By Alan Grant and Shane Oakley
Renegade Arts Entertainment
Channel Evil is both somewhat pedestrian and somewhat spectacular, an everyday tale of straightforward PG13 horror meeting some truly great art. The story doesn’t innovate, doesn’t go anyplace new, but it does deliver something genuinely entertaining and thrilling and fun.
I always seem to have the same problem with any book that is trumpeted, as this one is, as “spine-tingly twisted“, “a masterwork of terror that chills you to the bone“, “scariest work of horror” etc. Maybe it’s just me? maybe I’m somehow numb to horror? I don’t think so, I think I just respond better to creeping terror rather than out and out, in your face horror. All I know is that many comics claim to be horrific, claim to be scary, but few actually manage to make me in anyway scared enough to check that the doors are locked.
And Channel Evil is most definitely in your face horror rather than creeping terror. No spines tingled, no bones were chilled here, instead I found that Channel Evil was actually a cracking little horror-thriller, solidly crafted and really enjoyable. Really, really enjoyable.
No, seriously, really, really enjoyable. Read in one go and finish it with a real sense of boy that was cool and fun and over the top and so well done enjoyable.
In Channel Evil you get to meet crappy local TV nobody Jez Manson, way lower on the TV rung than Jeremy Kyle but just as odious, whose Blackpool TV chat show is sheer lowest common denominator fodder, his audience tuning in to see him mercilessly pull apart anyone dumb enough to come on. He may be charismatic, but it’s a small town small time charisma, and there’s a sense that he’ll never go beyond regional TV. However all that’s about to change.
He’s about to find fame in spectacular and bloody fashion, in a manner completely beyond his control, as a great and powerful old God reaches out, and evil is channelled.
It all starts with his girlfriend and a suggestion that they might want to see Conni Verona, a woman claiming to be able to channel the ancient entity Horam. Typicaly sceptical after seeing the show, all Manson can think of is to invite Verona on his show anyway, figuring whatever happens he can get some cheap publicity from belittling her daft beliefs.
You know where it’s going now don’t you?
Oh yes….. it’s all there in the title after all.
Evil is channeled …
… Say hello to B’aal, ancient storm God, pissed off and very, very nasty….
From here, everything goes spectacularly wrong. The trashy TV show host has an equally trashy agent, who does the trashy agent thing and his boy’s celebrity starts to rise, incredibly, exponentially fast, and before you know it Manson is big news, the talk show host putting on a supernatural show.
But Manson’s not really able to enjoy this forced fame rush. He’s far too preoccupied with the crushing headaches, the horrific dreams, the visions, and the unsettling feeling that he’s responsible for some unspeakable things … if only he could remember. But it’s all so out of control, and before he can do much about it, he’s headlining in front of a huge national TV audience, the perfect stag for an ancient God to take control in brutal and bloody fashion.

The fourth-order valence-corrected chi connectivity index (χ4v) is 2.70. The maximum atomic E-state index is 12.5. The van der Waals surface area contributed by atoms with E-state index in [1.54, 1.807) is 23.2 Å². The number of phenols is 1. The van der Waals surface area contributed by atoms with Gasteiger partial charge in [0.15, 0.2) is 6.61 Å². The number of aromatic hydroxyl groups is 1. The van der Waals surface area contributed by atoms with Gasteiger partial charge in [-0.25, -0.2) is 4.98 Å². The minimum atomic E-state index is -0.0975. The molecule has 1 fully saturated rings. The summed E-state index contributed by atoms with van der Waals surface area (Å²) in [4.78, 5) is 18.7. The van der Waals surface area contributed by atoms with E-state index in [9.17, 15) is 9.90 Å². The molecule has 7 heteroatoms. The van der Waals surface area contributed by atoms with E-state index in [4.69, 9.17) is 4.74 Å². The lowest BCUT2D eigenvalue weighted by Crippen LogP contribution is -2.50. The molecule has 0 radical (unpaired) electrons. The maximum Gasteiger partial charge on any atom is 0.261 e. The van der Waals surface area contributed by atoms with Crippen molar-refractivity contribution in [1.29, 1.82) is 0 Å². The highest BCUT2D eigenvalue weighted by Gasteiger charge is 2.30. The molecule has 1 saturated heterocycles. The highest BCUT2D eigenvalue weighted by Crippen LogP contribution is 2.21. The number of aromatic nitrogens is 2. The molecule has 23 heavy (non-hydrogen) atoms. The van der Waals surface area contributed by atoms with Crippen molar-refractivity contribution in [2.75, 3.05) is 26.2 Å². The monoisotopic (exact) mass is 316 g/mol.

The biggest problem I had with Channel Evil comes from a sense of compression; Grant wanting us to buy into the incredibly rapid progression of Manson’s celebrity, and it just doesn’t ring true.
Same as the supposed massive special effects laden spectacle that is each manifestation of B’aal. It’s not that Oakley doesn’t get the visuals, it’s more that the visuals aren’t allowed the space to garner a reaction. They just happen and we’re told about their impact, never allowed to see that impact. It’s a small but important missing piece, and serves to pull me back from what I’m reading, not allowing me into the story as much as I’d like to be.
But even with that little gripe Channel Evil is still a fine, fine book, easy on the nerves sort of horror that’s difficult not to really enjoy.
And with great, great art.
Come on, did you think I wasn’t going to mention the art?
Oh, not a chance.
The art is entirely the reason I got this in the first place. Because I’ve long enjoyed Shane Oakley’s work since first seeing it in the pages of Mister X. Simply put, he’s one of those artists who fascinates me, can’t really do any wrong, and I’ll jump at the chance to see anything he does. My biggest problem is that he doesn’t do enough. But here, in 4 issues, there’s some spectacular stuff going on. Many people would look at his work and characterise him as a horror sort of artist, in fact, he’s more than likely to describe himself that way. But I don’t see that at all. Hell, just look at some of the art on here. Apart from that transformation scene, I’ve deliberately picked scenes that show just how great Oakley’s art is away from the horror stuff.
It’s too easy to see Oakley’s art simply in terms of the contrast, his chiaroscuro style, the sharpness of the black and the white playing off each other and creating such angular, distinctive forms. But whilst I’ll admit these are quiet bloody magnificent, that alone isn’t enough to make me so impressed. No, look again at the art here. The way Oakley composes his pages, the style, the look is simply perfect to my eye.
That piece above, the couple of panels of perfect contrast, the stark black and white of the nightmare in one panel, perfectly, beautifully followed by a panel of such light, such graceful organic lines. Class.
Or this below. Fan-f-ing-tastic.
Oh, and before I leave you, this edition is not only the first time the whole Grant and Oakley series finds its way into print, there’s also the extra bonus of an unpublished story by Grant and D’Israeli giving us an extra glimpse into the mind of B’aal. A great little extra.
But lets not pretend; the main draw here is the unashamed fun of the main story, and those gorgeous black and white lines and shapes of Oakley’s art.